Saudi Arabia's Red Sea climate will appeal to summer tourists, says CEO

John Pagano, the CEO of the Red Sea Development Company, said that he expects 50% of the project’s visitors to come from abroad

2. Saudi Arabia’s ‘Maldives’

Saudi Arabia’s Red Sea Development expects approximately half of its visitors to come from abroad and does not foresee significant competition from nearby tourist destinations such as Egypt’s Sinai or Dubai, according to John Pagano, the CEO of the Red Sea Development Company.

Upon completion in 2030, the Red Sea project will deliver up to 8,000 hotel keys across 22 islands and six inland sites, covering 28,000 sq km.

The first phase of the development will eventually include 16 hotels, totalling 3,000 hotel keys across five islands and two inland locations.

In an exclusive interview with Arabian Business, Pagano said that he expects a “50-50 split” between domestic Saudi tourists and international visitors.

“Clearly Western Europe and Asia probably top the list [of source markets],” he said. “Not everyone travels larger distances, but definitely from a European perspective, I think we’re going to resonate extremely well. But we’ve also got our local market and the GCC.”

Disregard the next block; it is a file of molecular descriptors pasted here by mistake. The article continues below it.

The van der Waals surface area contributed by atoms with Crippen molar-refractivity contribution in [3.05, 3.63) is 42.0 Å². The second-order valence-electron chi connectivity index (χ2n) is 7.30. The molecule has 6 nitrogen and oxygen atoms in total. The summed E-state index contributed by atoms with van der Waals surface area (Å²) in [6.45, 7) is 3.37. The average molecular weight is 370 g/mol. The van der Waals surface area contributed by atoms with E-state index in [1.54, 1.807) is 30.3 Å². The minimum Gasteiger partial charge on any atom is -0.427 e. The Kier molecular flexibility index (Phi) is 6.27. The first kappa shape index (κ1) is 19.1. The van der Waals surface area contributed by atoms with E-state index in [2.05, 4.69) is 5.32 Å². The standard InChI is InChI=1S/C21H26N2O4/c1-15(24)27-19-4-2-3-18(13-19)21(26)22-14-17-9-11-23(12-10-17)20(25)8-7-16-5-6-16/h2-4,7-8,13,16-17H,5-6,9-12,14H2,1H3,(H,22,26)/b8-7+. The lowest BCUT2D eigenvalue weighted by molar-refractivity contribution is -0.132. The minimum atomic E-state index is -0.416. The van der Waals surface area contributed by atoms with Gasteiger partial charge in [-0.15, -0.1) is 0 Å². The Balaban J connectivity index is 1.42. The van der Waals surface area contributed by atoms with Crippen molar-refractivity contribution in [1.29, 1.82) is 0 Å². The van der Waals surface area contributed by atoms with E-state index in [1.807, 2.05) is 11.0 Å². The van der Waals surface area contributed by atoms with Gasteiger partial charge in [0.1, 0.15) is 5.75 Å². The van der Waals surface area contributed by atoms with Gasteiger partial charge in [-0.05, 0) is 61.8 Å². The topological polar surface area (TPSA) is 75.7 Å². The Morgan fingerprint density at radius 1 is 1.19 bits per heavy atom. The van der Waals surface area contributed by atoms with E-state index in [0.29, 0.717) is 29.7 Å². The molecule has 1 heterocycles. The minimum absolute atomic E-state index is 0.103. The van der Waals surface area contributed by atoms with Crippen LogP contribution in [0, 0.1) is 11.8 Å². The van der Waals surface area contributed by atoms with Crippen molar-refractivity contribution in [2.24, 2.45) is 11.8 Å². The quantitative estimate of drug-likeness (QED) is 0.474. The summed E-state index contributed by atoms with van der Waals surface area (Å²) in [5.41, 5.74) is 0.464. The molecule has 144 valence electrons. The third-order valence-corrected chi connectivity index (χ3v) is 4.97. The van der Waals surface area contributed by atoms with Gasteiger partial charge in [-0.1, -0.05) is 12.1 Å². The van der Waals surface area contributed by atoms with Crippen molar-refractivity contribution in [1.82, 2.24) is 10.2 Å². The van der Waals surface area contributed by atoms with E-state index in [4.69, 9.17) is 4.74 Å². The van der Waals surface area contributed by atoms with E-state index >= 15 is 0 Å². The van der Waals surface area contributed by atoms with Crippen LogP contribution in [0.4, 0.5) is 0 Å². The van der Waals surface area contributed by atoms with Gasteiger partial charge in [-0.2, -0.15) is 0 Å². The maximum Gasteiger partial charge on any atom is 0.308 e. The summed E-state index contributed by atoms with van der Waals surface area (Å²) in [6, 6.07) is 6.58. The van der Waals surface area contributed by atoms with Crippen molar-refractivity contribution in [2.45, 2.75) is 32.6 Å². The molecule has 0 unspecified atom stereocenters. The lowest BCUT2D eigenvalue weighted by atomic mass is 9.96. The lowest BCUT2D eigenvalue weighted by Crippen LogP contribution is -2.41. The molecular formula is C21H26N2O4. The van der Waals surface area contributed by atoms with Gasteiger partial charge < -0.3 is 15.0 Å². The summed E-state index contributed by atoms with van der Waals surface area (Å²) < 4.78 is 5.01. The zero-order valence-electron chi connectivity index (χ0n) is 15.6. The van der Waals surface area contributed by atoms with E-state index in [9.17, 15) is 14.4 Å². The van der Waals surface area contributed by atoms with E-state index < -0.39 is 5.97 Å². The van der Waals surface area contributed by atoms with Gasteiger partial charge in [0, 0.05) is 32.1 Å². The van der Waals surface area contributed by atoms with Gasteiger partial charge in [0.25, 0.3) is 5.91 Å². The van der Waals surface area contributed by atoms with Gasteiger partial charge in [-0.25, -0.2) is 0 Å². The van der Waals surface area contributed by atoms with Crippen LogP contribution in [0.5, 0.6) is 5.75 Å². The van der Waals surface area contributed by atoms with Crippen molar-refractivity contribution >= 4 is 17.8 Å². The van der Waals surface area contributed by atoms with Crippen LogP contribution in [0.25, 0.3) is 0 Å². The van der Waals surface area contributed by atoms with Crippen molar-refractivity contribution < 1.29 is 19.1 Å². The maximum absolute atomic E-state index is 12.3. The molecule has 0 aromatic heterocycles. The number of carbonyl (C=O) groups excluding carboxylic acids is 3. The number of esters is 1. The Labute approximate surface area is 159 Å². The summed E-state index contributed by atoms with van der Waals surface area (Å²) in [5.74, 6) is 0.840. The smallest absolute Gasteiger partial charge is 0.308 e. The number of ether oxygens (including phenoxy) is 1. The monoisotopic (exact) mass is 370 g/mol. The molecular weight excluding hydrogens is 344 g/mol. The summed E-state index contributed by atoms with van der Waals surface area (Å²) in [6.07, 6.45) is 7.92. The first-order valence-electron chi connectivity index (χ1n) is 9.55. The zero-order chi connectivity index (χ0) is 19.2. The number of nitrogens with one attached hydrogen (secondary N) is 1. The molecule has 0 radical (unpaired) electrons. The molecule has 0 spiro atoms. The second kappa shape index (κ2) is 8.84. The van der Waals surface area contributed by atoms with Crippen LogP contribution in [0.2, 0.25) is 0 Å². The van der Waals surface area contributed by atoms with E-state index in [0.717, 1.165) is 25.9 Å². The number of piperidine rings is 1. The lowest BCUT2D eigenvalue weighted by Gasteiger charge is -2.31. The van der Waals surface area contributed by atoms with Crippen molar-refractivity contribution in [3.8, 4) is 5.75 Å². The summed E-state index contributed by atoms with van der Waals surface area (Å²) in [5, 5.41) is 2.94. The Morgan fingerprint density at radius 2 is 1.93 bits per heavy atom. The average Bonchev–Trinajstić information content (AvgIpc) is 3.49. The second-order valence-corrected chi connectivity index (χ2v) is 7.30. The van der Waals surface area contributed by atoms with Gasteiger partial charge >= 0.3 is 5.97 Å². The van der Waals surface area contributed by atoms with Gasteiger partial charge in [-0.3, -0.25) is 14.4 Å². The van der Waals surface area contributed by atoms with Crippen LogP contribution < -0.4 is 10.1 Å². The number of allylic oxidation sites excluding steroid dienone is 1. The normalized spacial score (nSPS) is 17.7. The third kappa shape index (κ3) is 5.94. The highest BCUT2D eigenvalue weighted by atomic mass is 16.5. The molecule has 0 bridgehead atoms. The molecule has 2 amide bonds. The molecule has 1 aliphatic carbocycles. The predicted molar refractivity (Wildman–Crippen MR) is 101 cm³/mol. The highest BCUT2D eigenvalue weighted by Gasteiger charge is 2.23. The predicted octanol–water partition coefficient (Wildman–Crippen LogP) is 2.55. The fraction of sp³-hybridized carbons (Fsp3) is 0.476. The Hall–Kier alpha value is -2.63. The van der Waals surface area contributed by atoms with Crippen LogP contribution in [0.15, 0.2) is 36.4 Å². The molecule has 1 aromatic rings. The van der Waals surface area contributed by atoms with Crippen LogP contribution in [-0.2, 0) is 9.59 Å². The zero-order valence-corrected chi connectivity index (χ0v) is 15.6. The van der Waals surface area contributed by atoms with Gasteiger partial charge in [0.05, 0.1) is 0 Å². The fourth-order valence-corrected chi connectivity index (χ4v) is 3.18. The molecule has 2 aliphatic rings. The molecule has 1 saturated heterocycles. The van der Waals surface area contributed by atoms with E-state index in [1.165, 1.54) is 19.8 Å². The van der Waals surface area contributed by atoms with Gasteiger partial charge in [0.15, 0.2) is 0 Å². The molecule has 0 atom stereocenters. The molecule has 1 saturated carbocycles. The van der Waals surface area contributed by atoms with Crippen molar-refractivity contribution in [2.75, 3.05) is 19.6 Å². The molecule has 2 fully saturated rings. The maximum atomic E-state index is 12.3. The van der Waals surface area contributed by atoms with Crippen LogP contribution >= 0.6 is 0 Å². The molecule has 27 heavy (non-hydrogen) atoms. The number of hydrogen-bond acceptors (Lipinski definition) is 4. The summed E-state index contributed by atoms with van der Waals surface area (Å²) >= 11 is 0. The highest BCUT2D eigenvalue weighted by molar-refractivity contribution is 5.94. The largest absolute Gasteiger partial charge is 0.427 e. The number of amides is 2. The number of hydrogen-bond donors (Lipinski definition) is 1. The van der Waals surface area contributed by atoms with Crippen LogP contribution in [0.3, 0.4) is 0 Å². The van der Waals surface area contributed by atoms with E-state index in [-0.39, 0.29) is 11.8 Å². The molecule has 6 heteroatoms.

Summer visitors

Additionally, Pagano said he didn’t foresee a particular challenge from Dubai, with the Red Sea project expecting many regional visitors in the summer months when tourism in Dubai traditionally dips.

“One thing I feel confident about is our climate … I’ve been to Dubai in the summer months. It’s hot, and it’s very humid. The Red Sea is a totally different climate. Our average summertime temperatures are in the low 30s, and we don’t have the excessive heat,” he said.

“I think our source markets will change through the time of year,” Pagano added. “Clearly, winter months are going to be more attractive to Western Europeans and Asians versus the summer months, when I think it’s going to be an attractive place for people who want to escae the heat but don’t want to go too far.”

Pagano said that he believes that the project will attract a significant number of Saudi tourists who – in the absence of domestic options – have traditionally taken holidays in locations such as Dubai or Bahrain.

“Saudis spend something like $16 or $17 million a year in outbound tourism,” he said. “Now, they can have options here in the kingdom, and I think that’s going to resonate well…..There’s lots of other destinations, but when you look at the totality of what we have an offer, I think it’s going to differentiate us from the rest of field.”

A full interview with John Pagano will feature in an upcoming edition of Arabian Business magazine.


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